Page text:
My mind was totally, terminally blown at last year's Savannah Music Festival performance by Bela Fleck and his African guest musicians. The depth of mastery and feeling shown by those African masters was so profound, so beyond Western norms, so unlike anything else I'd ever heard, that other forms of music seem to pale in comparison for me now.
So of course I've been jonesing with anticipation this entire edition of the Festival, waiting on this past Saturday's finale: Bassekou Kouyate, Mali's chief musical export and the world's best player of the n'goni, a sort of African lute that is a forerunner to the banjo.
I was not disappointed. I've seen many, many dozens of concerts, perhaps hundreds, in my life. If this wasn't the best, it was easily in the top three in terms of sheer musical mastery, feeling and exuberance.
Tall, handsome, and very much in control of the stage, Kouyate -- several other Kouyate family members perform with him -- plays the n'goni exactly as a banjo is played: thumb and first two fingers pluck in rapid, blinding succession, while the left hand generally stays in one position rather than moving up and down the neck. The similarity ends there, however.
Kouyate's rhymic and melodic dexterity on this deceptively simple, almost primitive instrument encompassed an entire universe of music. Mali is a musical melting pot -- at the edge of the Sahara, containing the fabled Timbuktu, a crossroads of Arabic, African, and French traditions -- and Kouyate's playing reflected that and then some.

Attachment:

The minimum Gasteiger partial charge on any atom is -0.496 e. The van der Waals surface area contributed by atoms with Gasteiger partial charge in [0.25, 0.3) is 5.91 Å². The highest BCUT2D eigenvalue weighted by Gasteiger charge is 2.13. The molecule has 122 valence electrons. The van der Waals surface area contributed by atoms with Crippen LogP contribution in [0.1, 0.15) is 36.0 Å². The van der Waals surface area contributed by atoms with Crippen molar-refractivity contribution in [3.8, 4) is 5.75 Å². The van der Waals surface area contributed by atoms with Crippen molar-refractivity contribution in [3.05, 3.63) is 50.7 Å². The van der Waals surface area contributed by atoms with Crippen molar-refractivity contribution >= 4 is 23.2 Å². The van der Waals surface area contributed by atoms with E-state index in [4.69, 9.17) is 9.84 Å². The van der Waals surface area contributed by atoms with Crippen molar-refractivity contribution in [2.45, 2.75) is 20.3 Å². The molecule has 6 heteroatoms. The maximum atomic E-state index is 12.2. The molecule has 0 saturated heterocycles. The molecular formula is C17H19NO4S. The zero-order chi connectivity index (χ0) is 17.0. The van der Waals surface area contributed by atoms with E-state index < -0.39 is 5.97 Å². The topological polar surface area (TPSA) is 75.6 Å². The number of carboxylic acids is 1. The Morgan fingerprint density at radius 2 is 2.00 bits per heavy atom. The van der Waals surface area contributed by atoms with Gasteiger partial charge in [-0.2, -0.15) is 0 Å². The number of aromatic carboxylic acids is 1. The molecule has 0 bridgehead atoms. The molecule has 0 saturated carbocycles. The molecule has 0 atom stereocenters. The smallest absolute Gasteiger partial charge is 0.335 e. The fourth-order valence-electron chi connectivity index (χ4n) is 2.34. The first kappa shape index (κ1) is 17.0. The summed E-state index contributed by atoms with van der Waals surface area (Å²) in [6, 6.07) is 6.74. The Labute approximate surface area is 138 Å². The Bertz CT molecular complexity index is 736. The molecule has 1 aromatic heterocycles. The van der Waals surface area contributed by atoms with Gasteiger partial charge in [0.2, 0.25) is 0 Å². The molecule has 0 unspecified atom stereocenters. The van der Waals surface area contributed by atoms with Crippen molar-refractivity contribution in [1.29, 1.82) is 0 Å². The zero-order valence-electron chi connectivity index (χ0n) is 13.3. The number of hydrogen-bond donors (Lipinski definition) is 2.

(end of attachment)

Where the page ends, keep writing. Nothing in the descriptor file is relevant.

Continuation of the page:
Bits of Africa, bits of Tuareg desert music, bits of Muslim muezzin calls, and bits of ancestral blues, complete with string-bending. (And -- pinch me, I think I'm dreaming -- at one point I swear he ran his n'goni through an honest-to-God wah-wah pedal!)
Three additional n'goni players -- with instruments of various timbre, similar to a mariachi band's different sized guitars -- supplemented the sound, even challenging the master himself on some solos. Two amazing percussionists provided a chunky yet nimble backbeat.
Particularly delightful were the sultry, lilting vocals of Kouyate's wife, Amy Sacko, who like her husband blends Arabic and African flavor. (Her stardom in Mali is almost equal to her husband's; with a voice and looks like hers, this is hardly surprising.)
While of course the bulk of the too-short set comprised African tunes sung in the Malian Bambara tongue, Kouyate brought out his opening act, Bill Frisell, for a faux cutting session, n'goni against electric guitar. Impressively, Frisell nearly held his own in the duel, though one has to assume the smiling Kouyate was holding back.
(At the risk of overcommercializing this review, I have to recommend to you Kouyate's two CDs, I Speak Fula and Segu Blue. Unlike so many world music recordings -- a genre which seems to particularly suffer in translation from stage to digital -- these CDs capture some of the raw essence and spontaneous exuberance of Kouyate's heady live performances.)
And of opening act Bill Frisell: I personally enjoyed his blend of experimental jazz and electrified blues, though many in the crowd were clearly not comfortable being musically challenged in this way, and said so out loud.
With a sound that was a hazy throwback to Haight-Ashbury in 1969, Frisell and his standup bassist and drummer played to each other rather than to the crowd, jazz-style. The opening prog/jazz number sequed into a delightful, understated "Moon River." Frisell's last number was a particularly juicy, electrified Delta blues tune, old-school open tuning and all.
The whole vibe took me back to those old Athens house parties back in the day, where the music just goes and goes, with people rotating on and off instruments all night long. And if some folks around here can't handle it, that's gonna have to remain their problem, not mine, because I loved it all. -- Jim Morekis